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-   -   Testing a lens for FF/BF (https://forums.steves-digicams.com/general-discussion-11/testing-lens-ff-bf-166416/)

lomitamike Feb 19, 2010 7:46 PM

Testing a lens for FF/BF
 
I down loaded a couple of charts to test a macro lens I'm interested in and I'm seeing how imperfect things are. Not necessarily with the lens but maybe the AF marks in the viewfinder or even the sensors alignment. I am having a hard time getting a symmetrical photo of the chart. It appears to be off to one side or crooked no matter how hard I try to get it straight using the AF marks in the viewfinder for centering.

I tried another body with the same lens then both bodies with a different lens (same focal length but not macro). I don't want to be too critical but want to be sure I'm getting a good copy. Lenses are not cheap.

Another thing I'm seeing is that close focusing (1 to 1 or close to that) with a macro lens I seem to be getting a FF on one side and BF on the other. Again I'm going to great efforts to align the AF marks to have the photo be perfectly symmetrical. I can't get it straight!

It could be lens distortion or the viewfinder, maybe the sensors alignment is not straight. Who knows?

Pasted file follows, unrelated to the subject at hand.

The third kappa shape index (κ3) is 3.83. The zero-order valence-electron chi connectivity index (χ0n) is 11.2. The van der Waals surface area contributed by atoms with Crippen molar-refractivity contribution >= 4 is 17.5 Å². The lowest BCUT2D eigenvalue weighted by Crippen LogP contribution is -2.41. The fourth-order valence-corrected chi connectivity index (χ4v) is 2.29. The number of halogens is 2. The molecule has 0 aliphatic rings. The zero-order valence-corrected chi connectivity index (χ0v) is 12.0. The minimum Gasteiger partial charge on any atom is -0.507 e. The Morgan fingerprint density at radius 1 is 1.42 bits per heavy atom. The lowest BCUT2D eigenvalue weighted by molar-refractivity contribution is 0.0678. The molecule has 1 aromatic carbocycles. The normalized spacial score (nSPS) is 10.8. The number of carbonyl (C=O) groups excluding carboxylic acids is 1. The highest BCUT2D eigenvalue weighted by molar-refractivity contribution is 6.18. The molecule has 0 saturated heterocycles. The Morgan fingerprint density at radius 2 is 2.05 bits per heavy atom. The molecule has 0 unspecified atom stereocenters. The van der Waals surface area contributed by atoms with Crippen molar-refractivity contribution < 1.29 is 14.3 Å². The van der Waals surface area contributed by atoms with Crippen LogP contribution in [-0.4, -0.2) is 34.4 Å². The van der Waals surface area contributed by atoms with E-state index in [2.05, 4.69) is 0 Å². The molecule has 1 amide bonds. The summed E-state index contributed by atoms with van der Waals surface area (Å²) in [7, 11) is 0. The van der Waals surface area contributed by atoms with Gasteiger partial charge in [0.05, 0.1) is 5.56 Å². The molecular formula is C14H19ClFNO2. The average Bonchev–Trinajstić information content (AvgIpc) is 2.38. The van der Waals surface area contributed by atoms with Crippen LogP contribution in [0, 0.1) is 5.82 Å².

Has anyone else experienced this? It's driving me crazy.

Mike

TCav Feb 19, 2010 8:07 PM

If you used a focus test chart and got FF on one side and BF on the other, it's possible that the image sensor is out of alignment, but I would not zoom in so close as to get a 1:1 image. I think I'd keep it such that I still got the entire width of the chart in the image.

And just for the heck of it, you could try the charts with the camera vertically as well. Just curious.

VTphotog Feb 19, 2010 9:23 PM

First question- How are you aligning your camera to the chart? Eyeballing it doesn't always work in these situations. Measure.
Second question - Have you tried taking a picture of your camera in a mirror? If your sensor has angular misalignment, it should show up in this situation, regardless of any VF problems. If it is straight, suspect the VF screen.

brian

lomitamike Feb 19, 2010 9:34 PM

Quote:

Originally Posted by TCav (Post 1054346)
If you used a focus test chart and got FF on one side and BF on the other, it's possible that the image sensor is out of alignment, but I would not zoom in so close as to get a 1:1 image. I think I'd keep it such that I still got the entire width of the chart in the image.

And just for the heck of it, you could try the charts with the camera vertically as well. Just curious.

I haven't been able to find information on the proper distance from the lens to the chart to test a 100mm lens. I use an angle finder to get 45* angle and the 2 second timer. I usually try to get close to the minimum focus distance for the lens being tested, between 1:2 to 1:1 for the macro.

Just got done testing vertically and it seems to FF and BF on opposite sides as shooting horizontally. Weird.

I'll post some examples.

lomitamike Feb 19, 2010 9:37 PM

Quote:

Originally Posted by VTphotog (Post 1054377)